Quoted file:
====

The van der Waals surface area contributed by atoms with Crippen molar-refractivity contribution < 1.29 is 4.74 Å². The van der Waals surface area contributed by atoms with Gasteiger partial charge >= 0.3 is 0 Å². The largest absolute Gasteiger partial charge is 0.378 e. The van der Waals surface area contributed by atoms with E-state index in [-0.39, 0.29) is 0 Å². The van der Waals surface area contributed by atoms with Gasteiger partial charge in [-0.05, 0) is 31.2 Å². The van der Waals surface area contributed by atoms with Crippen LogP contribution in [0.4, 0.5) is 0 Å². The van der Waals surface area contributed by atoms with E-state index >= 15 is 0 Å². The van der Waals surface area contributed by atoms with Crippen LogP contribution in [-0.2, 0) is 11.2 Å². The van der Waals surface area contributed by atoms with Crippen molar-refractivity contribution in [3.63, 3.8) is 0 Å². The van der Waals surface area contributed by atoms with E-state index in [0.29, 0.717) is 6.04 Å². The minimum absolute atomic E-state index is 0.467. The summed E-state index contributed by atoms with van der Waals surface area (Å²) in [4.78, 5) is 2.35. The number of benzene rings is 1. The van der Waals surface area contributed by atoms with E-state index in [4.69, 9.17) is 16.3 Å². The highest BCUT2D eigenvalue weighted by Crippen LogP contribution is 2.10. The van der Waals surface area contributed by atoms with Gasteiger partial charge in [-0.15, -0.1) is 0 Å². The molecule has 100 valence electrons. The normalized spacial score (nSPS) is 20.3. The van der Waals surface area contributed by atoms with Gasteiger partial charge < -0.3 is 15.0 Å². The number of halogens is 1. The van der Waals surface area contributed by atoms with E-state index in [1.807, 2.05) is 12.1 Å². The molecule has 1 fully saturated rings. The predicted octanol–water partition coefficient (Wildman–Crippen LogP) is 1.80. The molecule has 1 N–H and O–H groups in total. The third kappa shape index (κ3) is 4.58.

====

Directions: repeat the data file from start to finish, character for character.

The van der Waals surface area contributed by atoms with Crippen molar-refractivity contribution < 1.29 is 4.74 Å². The van der Waals surface area contributed by atoms with Gasteiger partial charge >= 0.3 is 0 Å². The largest absolute Gasteiger partial charge is 0.378 e. The van der Waals surface area contributed by atoms with E-state index in [-0.39, 0.29) is 0 Å². The van der Waals surface area contributed by atoms with Gasteiger partial charge in [-0.05, 0) is 31.2 Å². The van der Waals surface area contributed by atoms with Crippen LogP contribution in [0.4, 0.5) is 0 Å². The van der Waals surface area contributed by atoms with E-state index >= 15 is 0 Å². The van der Waals surface area contributed by atoms with Crippen LogP contribution in [-0.2, 0) is 11.2 Å². The van der Waals surface area contributed by atoms with Crippen molar-refractivity contribution in [3.63, 3.8) is 0 Å². The van der Waals surface area contributed by atoms with E-state index in [0.29, 0.717) is 6.04 Å². The minimum absolute atomic E-state index is 0.467. The summed E-state index contributed by atoms with van der Waals surface area (Å²) in [4.78, 5) is 2.35. The number of benzene rings is 1. The van der Waals surface area contributed by atoms with E-state index in [4.69, 9.17) is 16.3 Å². The highest BCUT2D eigenvalue weighted by Crippen LogP contribution is 2.10. The van der Waals surface area contributed by atoms with Gasteiger partial charge in [-0.15, -0.1) is 0 Å². The molecule has 100 valence electrons. The normalized spacial score (nSPS) is 20.3. The van der Waals surface area contributed by atoms with Gasteiger partial charge < -0.3 is 15.0 Å². The number of halogens is 1. The van der Waals surface area contributed by atoms with E-state index in [1.807, 2.05) is 12.1 Å². The molecule has 1 fully saturated rings. The predicted octanol–water partition coefficient (Wildman–Crippen LogP) is 1.80. The molecule has 1 N–H and O–H groups in total. The third kappa shape index (κ3) is 4.58.